High school students at northside school accused of having sex

Posted February 24, 2018 08:45:49 High school pupils at north-side High School in Etiwanda, in Co Meath, have been accused of allegedly having sex with students and staff, in what a senior lecturer said was “a textbook case of sexual abuse”.

The High Court heard that, on the morning of March 5, 2018, about 20 students were in the school at the request of a member of the public.

A member of staff from a neighbouring school was allegedly at the school that day, having sex, with some of the students and some of their parents, a senior Lecturer in the School of Education said.

The case was adjourned until January 29, 2019, for investigation, and a report into what happened to the students was to be tabled.

Dr John Murphy, who specialises in human sexuality and sexual abuse, said the accused students, aged between 14 and 17, were all male.

“There is no way they would be able to consent to anything that was going on,” he said.

“The accused were not under the influence of drugs, alcohol or anything that would be considered to be a sexual act at that time.”

They were simply children who were doing what they were doing in the public school.

“The evidence in the case, to the best of my knowledge, is that this was a textbook case that we have all seen before, that we know of.”

Dr Murphy said there were several allegations of sexual behaviour by students, including the alleged sexual assault of a 14-year-old boy.

He said the allegation that a teacher and a 16-year old boy had sex in the hall was a “classic case” of sexual harassment and abuse.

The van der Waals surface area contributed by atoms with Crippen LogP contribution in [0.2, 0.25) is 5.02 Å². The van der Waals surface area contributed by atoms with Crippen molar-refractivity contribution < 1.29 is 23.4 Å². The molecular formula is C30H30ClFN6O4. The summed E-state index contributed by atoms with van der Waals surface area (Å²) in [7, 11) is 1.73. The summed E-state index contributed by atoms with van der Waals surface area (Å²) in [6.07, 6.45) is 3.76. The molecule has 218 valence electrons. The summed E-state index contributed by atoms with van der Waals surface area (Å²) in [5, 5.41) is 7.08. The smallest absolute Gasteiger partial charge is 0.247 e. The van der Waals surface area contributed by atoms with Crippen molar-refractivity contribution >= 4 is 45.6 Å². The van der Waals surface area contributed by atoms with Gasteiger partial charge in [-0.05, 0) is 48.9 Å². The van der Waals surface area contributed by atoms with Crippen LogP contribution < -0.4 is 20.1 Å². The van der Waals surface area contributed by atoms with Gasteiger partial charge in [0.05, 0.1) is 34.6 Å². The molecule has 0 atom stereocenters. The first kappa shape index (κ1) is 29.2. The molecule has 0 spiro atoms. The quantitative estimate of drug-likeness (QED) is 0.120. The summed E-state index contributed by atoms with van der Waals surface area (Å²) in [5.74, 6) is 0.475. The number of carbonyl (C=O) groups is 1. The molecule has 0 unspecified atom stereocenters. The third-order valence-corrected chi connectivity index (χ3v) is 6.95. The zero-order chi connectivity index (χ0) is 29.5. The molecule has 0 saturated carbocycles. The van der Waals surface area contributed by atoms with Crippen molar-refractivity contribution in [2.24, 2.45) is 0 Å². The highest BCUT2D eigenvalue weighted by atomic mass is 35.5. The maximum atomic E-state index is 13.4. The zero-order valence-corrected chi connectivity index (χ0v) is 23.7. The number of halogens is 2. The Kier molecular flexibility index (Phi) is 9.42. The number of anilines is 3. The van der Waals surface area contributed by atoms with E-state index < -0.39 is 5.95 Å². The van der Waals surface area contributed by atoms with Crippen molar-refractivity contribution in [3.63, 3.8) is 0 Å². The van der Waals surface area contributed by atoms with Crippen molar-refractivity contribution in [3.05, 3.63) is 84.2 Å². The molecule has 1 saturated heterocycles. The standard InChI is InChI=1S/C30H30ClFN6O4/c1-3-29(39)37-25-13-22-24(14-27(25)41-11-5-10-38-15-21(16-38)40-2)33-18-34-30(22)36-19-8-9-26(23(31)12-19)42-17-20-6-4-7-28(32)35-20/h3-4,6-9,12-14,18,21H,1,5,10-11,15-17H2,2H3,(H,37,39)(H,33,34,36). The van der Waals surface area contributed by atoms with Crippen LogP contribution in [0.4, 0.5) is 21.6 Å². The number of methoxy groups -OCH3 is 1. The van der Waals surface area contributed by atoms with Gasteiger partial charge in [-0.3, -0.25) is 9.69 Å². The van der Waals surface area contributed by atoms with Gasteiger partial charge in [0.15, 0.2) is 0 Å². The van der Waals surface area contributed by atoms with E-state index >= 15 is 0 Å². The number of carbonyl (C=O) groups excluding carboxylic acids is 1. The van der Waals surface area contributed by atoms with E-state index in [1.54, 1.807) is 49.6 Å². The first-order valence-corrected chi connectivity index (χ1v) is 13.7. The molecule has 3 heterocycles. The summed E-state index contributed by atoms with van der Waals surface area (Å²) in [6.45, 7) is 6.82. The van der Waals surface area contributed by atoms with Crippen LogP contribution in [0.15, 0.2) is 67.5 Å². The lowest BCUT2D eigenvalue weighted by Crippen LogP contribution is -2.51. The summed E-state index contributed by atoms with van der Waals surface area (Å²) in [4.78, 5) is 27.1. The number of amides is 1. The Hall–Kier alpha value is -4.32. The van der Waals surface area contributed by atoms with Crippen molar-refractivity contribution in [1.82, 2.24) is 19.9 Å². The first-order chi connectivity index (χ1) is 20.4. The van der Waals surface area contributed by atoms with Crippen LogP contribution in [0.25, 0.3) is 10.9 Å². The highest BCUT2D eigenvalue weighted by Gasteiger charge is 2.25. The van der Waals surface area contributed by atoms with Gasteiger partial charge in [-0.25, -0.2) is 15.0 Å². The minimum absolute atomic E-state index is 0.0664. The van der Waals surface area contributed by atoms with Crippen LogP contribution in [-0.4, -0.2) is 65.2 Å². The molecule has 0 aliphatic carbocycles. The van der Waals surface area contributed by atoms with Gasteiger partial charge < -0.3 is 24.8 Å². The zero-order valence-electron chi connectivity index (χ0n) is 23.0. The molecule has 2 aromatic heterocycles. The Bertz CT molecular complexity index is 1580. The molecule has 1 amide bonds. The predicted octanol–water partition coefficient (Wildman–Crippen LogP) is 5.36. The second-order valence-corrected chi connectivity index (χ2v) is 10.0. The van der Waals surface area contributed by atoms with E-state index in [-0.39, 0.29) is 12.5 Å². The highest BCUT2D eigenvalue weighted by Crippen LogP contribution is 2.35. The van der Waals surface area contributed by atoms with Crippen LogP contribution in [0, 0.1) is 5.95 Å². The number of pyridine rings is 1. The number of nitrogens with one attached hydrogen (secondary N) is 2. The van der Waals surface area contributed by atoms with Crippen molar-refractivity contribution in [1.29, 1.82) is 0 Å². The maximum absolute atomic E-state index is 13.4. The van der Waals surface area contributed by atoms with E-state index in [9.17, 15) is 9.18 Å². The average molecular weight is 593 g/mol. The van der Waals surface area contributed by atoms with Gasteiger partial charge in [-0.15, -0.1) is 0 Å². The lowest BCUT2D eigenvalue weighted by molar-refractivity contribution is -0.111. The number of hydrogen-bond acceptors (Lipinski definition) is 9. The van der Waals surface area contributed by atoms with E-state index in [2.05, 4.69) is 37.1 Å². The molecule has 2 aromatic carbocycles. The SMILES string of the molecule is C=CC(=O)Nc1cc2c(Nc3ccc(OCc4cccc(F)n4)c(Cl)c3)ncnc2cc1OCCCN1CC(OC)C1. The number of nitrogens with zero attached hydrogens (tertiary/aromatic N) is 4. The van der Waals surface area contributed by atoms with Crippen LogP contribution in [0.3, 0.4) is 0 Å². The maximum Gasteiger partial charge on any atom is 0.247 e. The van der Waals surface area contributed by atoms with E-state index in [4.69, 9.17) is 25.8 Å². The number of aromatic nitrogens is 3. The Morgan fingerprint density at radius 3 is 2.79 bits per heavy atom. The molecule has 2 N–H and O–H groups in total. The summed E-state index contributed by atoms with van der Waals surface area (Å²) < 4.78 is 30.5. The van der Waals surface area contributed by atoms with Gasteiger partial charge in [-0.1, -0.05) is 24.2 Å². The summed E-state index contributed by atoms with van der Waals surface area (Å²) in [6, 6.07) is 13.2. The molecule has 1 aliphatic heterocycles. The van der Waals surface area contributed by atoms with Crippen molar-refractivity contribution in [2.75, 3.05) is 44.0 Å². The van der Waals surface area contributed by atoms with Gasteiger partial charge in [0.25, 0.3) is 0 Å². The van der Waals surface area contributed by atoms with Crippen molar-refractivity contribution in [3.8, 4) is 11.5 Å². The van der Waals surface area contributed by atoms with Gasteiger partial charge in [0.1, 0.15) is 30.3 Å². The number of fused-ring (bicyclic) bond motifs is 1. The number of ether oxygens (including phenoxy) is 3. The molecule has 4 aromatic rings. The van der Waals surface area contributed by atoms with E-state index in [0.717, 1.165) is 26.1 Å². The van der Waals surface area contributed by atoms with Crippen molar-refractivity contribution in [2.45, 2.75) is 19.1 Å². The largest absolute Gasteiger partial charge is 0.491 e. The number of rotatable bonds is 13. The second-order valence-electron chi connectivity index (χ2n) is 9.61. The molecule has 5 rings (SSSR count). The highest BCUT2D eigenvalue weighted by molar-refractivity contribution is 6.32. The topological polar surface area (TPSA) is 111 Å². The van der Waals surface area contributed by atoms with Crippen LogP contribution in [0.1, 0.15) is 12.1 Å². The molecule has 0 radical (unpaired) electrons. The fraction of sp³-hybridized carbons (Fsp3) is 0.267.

“What is particularly worrying is that the teacher in question is in a position of authority, he is the principal of the school, he has access to the principal’s computer system,” he added.

“It is extremely concerning that there are allegations of a teacher having sex and this is in the halls of a school that is run by the local authority, the local school board, the headteacher and the headmaster.”

Dr Paul Walsh, headteachers of the schools, said they were “extremely concerned” about the allegations and wanted to talk to the accused, but said there had been no “physical contact” in the classrooms.

“These are young people who are not well-versed in the law, and it’s important to get their full legal advice,” he told RTE.

He added that it was not known how many children were involved, but the allegations were serious.

“We are very concerned about this allegation,” he explained.

“This is a textbook example of sexual assault.

There is no excuse for it.

We will be looking at every single allegation, whether it’s true or not.”

Dr Walsh added that there were a number of other allegations of inappropriate behaviour between the teachers and students in the schools.

“Some of these allegations relate to incidents that occurred in the years prior to the alleged incident,” he concluded.

He also confirmed that a number had been investigated by the school’s Board of Governors, who had spoken with the teacher who was charged and had found that the alleged incidents were not substantiated.

“I can confirm that the board has been informed of the allegations, and the matter is being looked at and investigated,” he stated.

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